Curation Is The New Aggregation

As 2010 comes to a close I’m betting many marketing communications professionals have had a challenging year hitting their goals. Organizations that I work with all express a desire to attract more customers, members, engagement, donations, etc. in 2011. One strategy that keeps coming up as a means to accomplish this is to bolster efforts to become the ‘go to’ place on the web for all the information stakeholders need about a product, service or issue. What this generally translates to is a bigger, richer, denser website–full of information, media and links, created, collected and fed from around the web.

This is all well and good, but it isn’t necessarily going to help reach the goals listed above, even if the effort is undertaken with more gusto next year. There are organizations that envision themselves as central content hubs, with others providing them funds, attention, time and patronage as needed because of their hub status. The danger of this worldview is that it's at odds with the realities of a society that’s both energized and exhausted by social media and connectedness. As Seth Godin points out in Linchpin, being the information hub is no longer a differentiator because anyone can now find and learn almost everything–and then some–on the Internet. Plus, other organizations are just as busy generating and collecting content based on their own needs and interests; creating a glut of information on the web, much of it overlapping and all of it competing for people’s attention. Web 2.0 technologies have given organizations the ability to collect and share content easily. This can be stimulating, but it can also become repetitive and tiresome.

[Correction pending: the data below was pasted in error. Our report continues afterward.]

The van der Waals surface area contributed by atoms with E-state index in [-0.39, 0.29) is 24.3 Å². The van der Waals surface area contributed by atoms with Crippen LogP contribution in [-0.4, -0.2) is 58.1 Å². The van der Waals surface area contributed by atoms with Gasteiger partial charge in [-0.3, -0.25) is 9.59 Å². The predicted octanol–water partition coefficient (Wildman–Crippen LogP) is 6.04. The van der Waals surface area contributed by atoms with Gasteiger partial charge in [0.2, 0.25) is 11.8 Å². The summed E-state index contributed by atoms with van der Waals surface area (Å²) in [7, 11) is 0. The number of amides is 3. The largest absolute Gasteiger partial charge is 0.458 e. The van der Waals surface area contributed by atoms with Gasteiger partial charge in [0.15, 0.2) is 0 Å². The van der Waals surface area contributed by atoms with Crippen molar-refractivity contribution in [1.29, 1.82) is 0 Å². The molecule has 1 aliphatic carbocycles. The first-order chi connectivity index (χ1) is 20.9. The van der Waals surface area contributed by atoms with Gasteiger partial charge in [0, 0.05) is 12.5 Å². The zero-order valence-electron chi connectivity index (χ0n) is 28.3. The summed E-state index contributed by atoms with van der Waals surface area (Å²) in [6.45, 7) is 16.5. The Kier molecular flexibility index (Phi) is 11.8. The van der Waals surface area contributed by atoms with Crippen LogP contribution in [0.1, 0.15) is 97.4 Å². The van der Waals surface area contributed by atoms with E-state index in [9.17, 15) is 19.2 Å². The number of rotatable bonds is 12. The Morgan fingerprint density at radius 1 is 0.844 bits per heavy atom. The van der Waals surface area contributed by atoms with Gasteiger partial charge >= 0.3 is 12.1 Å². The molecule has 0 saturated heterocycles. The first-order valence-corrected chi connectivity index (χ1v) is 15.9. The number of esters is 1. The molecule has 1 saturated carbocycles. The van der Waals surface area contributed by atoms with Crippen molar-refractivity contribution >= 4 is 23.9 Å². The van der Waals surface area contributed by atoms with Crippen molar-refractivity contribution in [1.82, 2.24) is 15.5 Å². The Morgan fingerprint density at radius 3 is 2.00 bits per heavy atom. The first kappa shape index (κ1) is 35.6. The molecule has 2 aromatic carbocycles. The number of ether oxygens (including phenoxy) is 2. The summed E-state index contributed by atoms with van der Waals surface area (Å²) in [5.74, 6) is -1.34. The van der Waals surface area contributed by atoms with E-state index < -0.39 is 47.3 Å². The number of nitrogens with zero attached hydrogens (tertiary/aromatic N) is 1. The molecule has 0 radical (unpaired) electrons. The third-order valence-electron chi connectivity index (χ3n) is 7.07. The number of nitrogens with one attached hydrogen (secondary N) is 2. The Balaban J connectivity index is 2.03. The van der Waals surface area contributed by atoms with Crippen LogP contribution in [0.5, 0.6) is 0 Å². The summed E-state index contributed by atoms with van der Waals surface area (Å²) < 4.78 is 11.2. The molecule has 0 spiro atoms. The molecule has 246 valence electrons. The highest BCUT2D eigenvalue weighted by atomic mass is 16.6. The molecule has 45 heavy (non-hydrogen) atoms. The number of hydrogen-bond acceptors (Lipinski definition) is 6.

Smart brands know that they must figure out how to integrate to be relevant in a socially connected world but not overwhelm or fatigue their constituents in the process.

One way to do this is to take a step back and analyze the usefulness of the content being aggregated. Mechanized “more” is not necessarily better–it’s far more powerful when organizations use their expertise to make selective choices about what’s relevant and what will engage their core audiences. This is where the art of curation comes in. If aggregation is about collecting content somewhat indiscriminately, curation––very much a human, and sometimes time consuming, endeavor ––is about choosing content; it’s condensing overwhelming complexity into easily digestible, enjoyable and useful chunks. Or as Tom Foresnki puts it, “curation versus aggregation represents human web versus machine web.”